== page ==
Learning to let go of control

by | Apr 1, 2021 | 0 comments

We had just had our baby shower the previous weekend with a routine ob appointment the following week. My sister and her family had also been in town, and my husband and I left them for an hour or so to attend our appointment.

For those that have gone through this process, this will resonate as the routine. After checking in and getting vitals done (blood pressure, weight and obligatory urine sample), we sat out in the waiting room ready to be called into this busy office.

I was 33 weeks pregnant at the time and had just transferred over to the OB. I think it was only my second appointment here. I’m a person that loves to observe and ‘people watch’. This was a fantastic place to sit, observe and watch all states of pregnant women, their families and sometimes the chaos that ensued.

After a short time, we were called into the exam room and I hopped up on the table sitting there waiting for the doc to arrive. I remember the exact look on their face as they walked in and told me there was an issue with my urine sample.

The plan

The plan they had executed started to be put into place (and now relayed to me). I was directed that I needed to go down to the hospital to have my first steroid shot and would then be induced to deliver our little one within 24 hours.

With anxiety, fear and an overwhelm of emotions we left the office and met my sisters family at McDonalds for lunch (they had little ones so it was a place for them to play while we broke the news).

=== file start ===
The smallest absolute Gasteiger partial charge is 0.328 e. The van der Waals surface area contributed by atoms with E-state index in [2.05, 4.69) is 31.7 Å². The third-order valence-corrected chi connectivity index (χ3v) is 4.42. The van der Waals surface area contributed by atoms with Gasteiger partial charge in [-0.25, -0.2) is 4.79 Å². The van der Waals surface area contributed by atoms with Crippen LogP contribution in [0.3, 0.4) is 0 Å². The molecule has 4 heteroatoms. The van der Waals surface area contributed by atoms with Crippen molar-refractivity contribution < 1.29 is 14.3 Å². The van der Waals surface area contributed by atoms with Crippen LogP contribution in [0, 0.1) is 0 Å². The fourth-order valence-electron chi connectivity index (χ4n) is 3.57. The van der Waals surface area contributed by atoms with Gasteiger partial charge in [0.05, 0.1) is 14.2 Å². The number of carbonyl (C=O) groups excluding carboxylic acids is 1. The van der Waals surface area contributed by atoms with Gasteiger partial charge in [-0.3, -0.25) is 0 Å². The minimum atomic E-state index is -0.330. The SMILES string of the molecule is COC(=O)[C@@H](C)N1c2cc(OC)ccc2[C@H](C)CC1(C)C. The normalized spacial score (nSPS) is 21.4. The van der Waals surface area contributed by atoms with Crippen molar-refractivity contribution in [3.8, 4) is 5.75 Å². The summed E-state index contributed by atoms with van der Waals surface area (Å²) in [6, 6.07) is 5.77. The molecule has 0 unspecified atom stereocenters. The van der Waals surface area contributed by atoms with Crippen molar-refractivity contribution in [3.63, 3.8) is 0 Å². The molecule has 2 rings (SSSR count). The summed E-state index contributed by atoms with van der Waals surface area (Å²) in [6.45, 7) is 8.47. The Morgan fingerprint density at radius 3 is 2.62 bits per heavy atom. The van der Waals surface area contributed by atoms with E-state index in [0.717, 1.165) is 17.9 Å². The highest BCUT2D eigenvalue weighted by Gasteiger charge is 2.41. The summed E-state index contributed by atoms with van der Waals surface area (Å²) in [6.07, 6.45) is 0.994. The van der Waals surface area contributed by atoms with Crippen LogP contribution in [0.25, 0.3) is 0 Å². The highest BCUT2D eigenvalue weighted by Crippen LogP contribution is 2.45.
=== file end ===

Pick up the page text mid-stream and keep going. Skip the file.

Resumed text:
I was not prepared for this. This was not part of my plan. This was the start of learning to let go of control and how things were going to happen.

Off to the hospital

After lunch, and following the doctors plan, we headed down to the hospital. All had been arranged from the doctors, thank goodness, as we were both in a state of shock. Given this was our first child, it was all surreal – like watching from outside of our bodies and going through the process of it all at the same time.

We were called in to emergency and assigned a bed in the chaotic, goings on of a typical emergency room. It wasn’t too long before another doc came in and gave us the next series of the plan. One steroid shot now, and another one to follow before the birth will be induced.

I was ordered to drop the pants (as it was going into my hip) and with a not so delicate jab the first in the series was done. Now the waiting game began. The steroids were being introduced into my system to help mature the longs of my baby and give her a better chance of a stronger outcome when born.

Back home

We were now sent home for me to stay on bedrest until we came in for the next shot. I remember how amazing my husband was and getting me inside, on the couch and was then ordered not to get up unless I had to go to the washroom.

Letting the control go and surrendering into his hands. I sat there, so frustrated I could not move. Helpless with the feeling that I was not able to help and prevent my little one from needing to come so early. Frustrated that I was being catered to and my self-sufficiency taken away. On the other hand, so very grateful that I had him taking care of me and our little one.